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Clients ask me all the time for advice about tipping. Here are some guidelines to help you plan

gratuities for your event vendors and staff. First of all, tips are not obligatory―but it is customary to show your gratitude by tipping the people behind the scenes involved in making your event a success.

Reward Extraordinary Efforts

When someone goes out of their way for you―the florist who makes those tiny last-minute changes you requested; the emcee that rocks your party with positive energy ― consider thanking them with a $50 or $100 tip, a bottle of wine, or another token of appreciation. If you’ve texted and talked until late into the night with your event planner and the party was everything you'd hoped for, a personal thank-you note in addition to her customary tip is much appreciated.

Put Someone in Charge

Assign a family member or your planner to hand out envelopes with the non-contract tips in cash, either at the time of service (hair and makeup people), at the end of the event (which gives you the chance to adjust the tips to reflect the service), or at the beginning.

Many planners agree that if you hand out your gratuity envelopes before your event, the vendors will be more likely to go above and beyond for you on your special day.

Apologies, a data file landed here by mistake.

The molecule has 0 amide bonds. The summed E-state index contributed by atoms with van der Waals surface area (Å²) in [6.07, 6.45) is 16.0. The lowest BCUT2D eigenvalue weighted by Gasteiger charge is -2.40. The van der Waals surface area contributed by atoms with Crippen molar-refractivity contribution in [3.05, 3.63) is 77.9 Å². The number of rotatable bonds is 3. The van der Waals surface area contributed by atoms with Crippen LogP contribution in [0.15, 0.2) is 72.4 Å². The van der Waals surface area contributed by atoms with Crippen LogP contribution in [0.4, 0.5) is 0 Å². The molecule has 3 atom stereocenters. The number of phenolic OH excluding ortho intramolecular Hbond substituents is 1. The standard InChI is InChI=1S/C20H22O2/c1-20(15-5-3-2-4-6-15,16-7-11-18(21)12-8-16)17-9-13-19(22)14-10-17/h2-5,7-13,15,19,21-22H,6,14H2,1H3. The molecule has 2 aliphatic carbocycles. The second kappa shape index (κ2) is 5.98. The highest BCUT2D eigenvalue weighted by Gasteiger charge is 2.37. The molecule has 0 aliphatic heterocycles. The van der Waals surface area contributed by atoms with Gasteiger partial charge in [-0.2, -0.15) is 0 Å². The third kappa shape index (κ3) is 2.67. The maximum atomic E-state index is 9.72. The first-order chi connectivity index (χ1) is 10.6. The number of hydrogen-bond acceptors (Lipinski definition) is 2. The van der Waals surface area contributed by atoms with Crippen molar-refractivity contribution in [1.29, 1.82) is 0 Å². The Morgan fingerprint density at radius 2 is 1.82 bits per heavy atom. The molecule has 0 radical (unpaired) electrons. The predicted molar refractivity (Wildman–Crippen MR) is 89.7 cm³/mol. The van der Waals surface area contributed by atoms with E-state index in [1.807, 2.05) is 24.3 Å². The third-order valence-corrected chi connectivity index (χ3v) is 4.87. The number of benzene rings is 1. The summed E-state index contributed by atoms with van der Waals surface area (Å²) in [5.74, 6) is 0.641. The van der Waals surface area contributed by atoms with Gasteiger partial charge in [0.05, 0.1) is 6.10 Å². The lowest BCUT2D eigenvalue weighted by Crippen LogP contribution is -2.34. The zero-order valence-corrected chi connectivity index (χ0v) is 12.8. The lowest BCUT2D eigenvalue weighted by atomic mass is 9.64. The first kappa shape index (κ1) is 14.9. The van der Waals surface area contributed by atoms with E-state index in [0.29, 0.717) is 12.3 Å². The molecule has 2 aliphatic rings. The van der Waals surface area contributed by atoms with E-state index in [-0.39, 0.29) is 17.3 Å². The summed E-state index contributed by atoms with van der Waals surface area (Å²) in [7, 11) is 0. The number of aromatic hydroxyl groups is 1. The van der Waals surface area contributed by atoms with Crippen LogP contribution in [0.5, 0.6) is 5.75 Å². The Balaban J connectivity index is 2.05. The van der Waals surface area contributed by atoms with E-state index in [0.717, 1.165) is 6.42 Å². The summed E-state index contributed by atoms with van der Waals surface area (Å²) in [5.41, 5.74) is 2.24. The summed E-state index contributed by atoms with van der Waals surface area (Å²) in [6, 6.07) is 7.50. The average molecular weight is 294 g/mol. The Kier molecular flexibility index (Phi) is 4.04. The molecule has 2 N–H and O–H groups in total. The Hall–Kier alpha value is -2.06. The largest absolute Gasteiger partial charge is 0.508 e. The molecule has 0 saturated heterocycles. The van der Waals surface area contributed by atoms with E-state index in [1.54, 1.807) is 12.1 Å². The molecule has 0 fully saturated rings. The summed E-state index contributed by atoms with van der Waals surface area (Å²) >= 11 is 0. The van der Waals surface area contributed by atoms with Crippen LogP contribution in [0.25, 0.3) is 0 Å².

Don't Burn Cash

Many gratuities are built into the price quotes for major items like catering―typically 15 to 20 percent―or smaller things like limos. Check carefully to avoid unnecessarily double-tipping.

Synagogue/Church Donation

Ask if your congregation has donation guidelines. Typically, you’re expected to make a donation of anywhere from $100 to $500 (or more).

Prepare Tips in Advance in Marked Envelopes

Bartenders: 10 percent of the total liquor bill (to be split among them)

Bathroom attendants: $1 to $2 per guest

Catering manager: $200+ or a personal gift

Chef: $100+

Coat check attendants: $1 to $2 per guest

Hairstylist: 15 to 20 percent

Hotel chambermaids: $2 to $5 per room; $10 to $15 if you used a suite to dress

Limo or bus drivers: 15 percent

Maitre d’hotel or head waiter: 1 to 3 percent of food and beverage fees

Makeup Artist: 15 to 20 percent

Musicians: 15 percent of fee for ceremony musicians; $25 to $50 per player for reception

DJ and MC: $250 each

Motivational Dancers: $50 each

Photographer/Videographer: If you’re paying a flat fee with no overtime, $100

Valet or parking attendants: $1 to $2 per car; 15 percent for valet parking

Waiters: $20 and up each (distributed by the catering manager or maitre d’ or 15-20 percent of service.)

Bring extra cash for anyone you may have forgotten.


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